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Bears’ Roy Williams credits Mike Martz for previous success

Roy Williams talking with Lovie Smith had Pro Bowl seaswith Lions 2006 under Mike Martz. | Nam Y. Huh~AP

Roy Williams, talking with Lovie Smith, had a Pro Bowl season with the Lions in 2006 under Mike Martz. | Nam Y. Huh~AP

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Updated: November 5, 2011 5:19PM



BOURBONNAIS, Ill. — Roy Williams? Why not?

Rolling the dice on the finicky nature of talented wide receivers is about the only thing the Bears haven’t tried in their never-ending search for a big-play pass catcher. But Williams makes sense to the Bears — he needs them as much as they need him.

For the Bears, it’s a low-risk gamble on a gifted athlete with size (6-3, 215 pounds) and credentials. For Williams, it’s a chance to restart his once-promising career by reuniting with the only offensive coordinator he has had success with in the NFL. He had a Pro Bowl season in Mike Martz’s offense with the Detroit Lions in 2006, when he had 82 receptions for 1,310 yards and seven touchdowns. He also is reunited with Darryl Drake, the Bears’ wide receivers coach who recruited Williams to Texas, coached him for four years with the Longhorns and has been a mentor of sorts throughout his NFL career.

‘‘To be back with Martz and coach Drake is a blessing for me,’’ said Williams, 29, who signed a one-year contract with the Bears after being released by the Dallas Cowboys. ‘‘To go to a system that I already know, that I’ve had success in — it was a pretty easy decision.’’

Williams was unable to take part in the Bears’ first practice Saturday at Olivet Nazarene University because of an NFL rule that prohibits free agents from participating until Aug. 4. But he’s in such a comfort zone with Martz and Drake that he doesn’t anticipate a problem catching up quickly.

‘‘I think I have a head start, just knowing the offense and coach Martz knowing me, knowing my strengths,’’ said Williams, the seventh pick of the 2004 draft. ‘‘He knows how to play to my strengths.’’

Williams’ career is a testament to how fickle and unpredictable the success and failure of NFL wide receivers can be. In his first three seasons with the Lions, he had 181 ­receptions for 2,814 yards (15.5 per catch) and 23 touchdowns in 43 games.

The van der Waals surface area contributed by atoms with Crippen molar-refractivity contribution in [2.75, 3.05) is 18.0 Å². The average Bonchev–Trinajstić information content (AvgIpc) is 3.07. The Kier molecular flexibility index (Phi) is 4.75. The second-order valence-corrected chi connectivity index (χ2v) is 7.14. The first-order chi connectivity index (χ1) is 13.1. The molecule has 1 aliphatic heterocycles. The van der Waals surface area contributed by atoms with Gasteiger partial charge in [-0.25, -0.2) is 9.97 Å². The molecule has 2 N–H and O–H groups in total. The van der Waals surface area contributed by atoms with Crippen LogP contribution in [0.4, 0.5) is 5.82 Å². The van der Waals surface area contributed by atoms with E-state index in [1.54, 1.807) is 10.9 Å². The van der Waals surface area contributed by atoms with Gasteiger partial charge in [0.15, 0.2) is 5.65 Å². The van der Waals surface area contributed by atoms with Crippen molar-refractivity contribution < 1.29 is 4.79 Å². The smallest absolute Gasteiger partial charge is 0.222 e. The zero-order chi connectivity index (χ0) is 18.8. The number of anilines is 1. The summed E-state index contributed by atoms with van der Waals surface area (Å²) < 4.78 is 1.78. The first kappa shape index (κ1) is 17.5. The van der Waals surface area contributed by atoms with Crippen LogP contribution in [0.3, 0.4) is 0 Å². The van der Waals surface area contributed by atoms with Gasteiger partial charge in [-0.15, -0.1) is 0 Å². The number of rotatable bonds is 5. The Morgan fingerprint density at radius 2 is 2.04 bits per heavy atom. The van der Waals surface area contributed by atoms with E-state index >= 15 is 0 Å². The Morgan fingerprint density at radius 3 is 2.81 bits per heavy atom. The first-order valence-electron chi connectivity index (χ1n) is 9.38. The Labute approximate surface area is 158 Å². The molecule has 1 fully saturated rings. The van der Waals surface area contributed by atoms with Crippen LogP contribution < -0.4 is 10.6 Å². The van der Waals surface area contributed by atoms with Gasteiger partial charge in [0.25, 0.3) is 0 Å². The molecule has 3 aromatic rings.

He was traded to the Cowboys five games into the 2007 season for three draft picks (first-, third- and sixth-rounders). But he never lived up to expectations in Dallas after signing a six-year, $54 million contract.

He had some semblance of his earlier success last season when he caught five passes for 117 yards and two touchdowns against the Houston Texans and five touchdown catches in a three-week span. But after quarterback Tony Romo was injured, Williams’ production dropped precipitously. He had 16 receptions for 224 yards and no touchdowns in the final nine games, and that was with Jon Kitna, the same quarterback who sparked Williams’ Pro Bowl season with the Lions.

There’s little wonder that Williams is putting his faith in Martz with the Bears.

Asked what it was about Martz’s offense that made him so successful, Williams said he simply followed a ­basic Martz mantra.

‘‘I was just in the right place for the quarterback,’’ he said. ‘‘It goes back to that rule he always says: ‘Be where you’re supposed to be when you’re supposed to be there, and don’t fool the quarterback.’ I never fooled the quarterback [in Martz’s system].’’

Why was it different with the Cowboys?

‘‘Martz wasn’t there,’’ Williams said.

Nobody is making any promises about what Williams can do in Martz’s offense with the Bears. Considering their recent history with receivers, they’re almost conditioned to avoid getting too excited about anybody.

‘‘I just think you give guys the opportunity and see what happens,’’ Drake said. ‘‘He’s still young. There’s no doubt he can still play. He hasn’t slowed down. His skills haven’t deteriorated. It’s a matter of us putting him in a position to be successful, get him motivation.

‘‘Motivation comes from getting the ball. We’re going to put the ball in his hands. If we do that and he’s not productive, that’s on him. But it’s our job to get him the ball and see what he can do.’’



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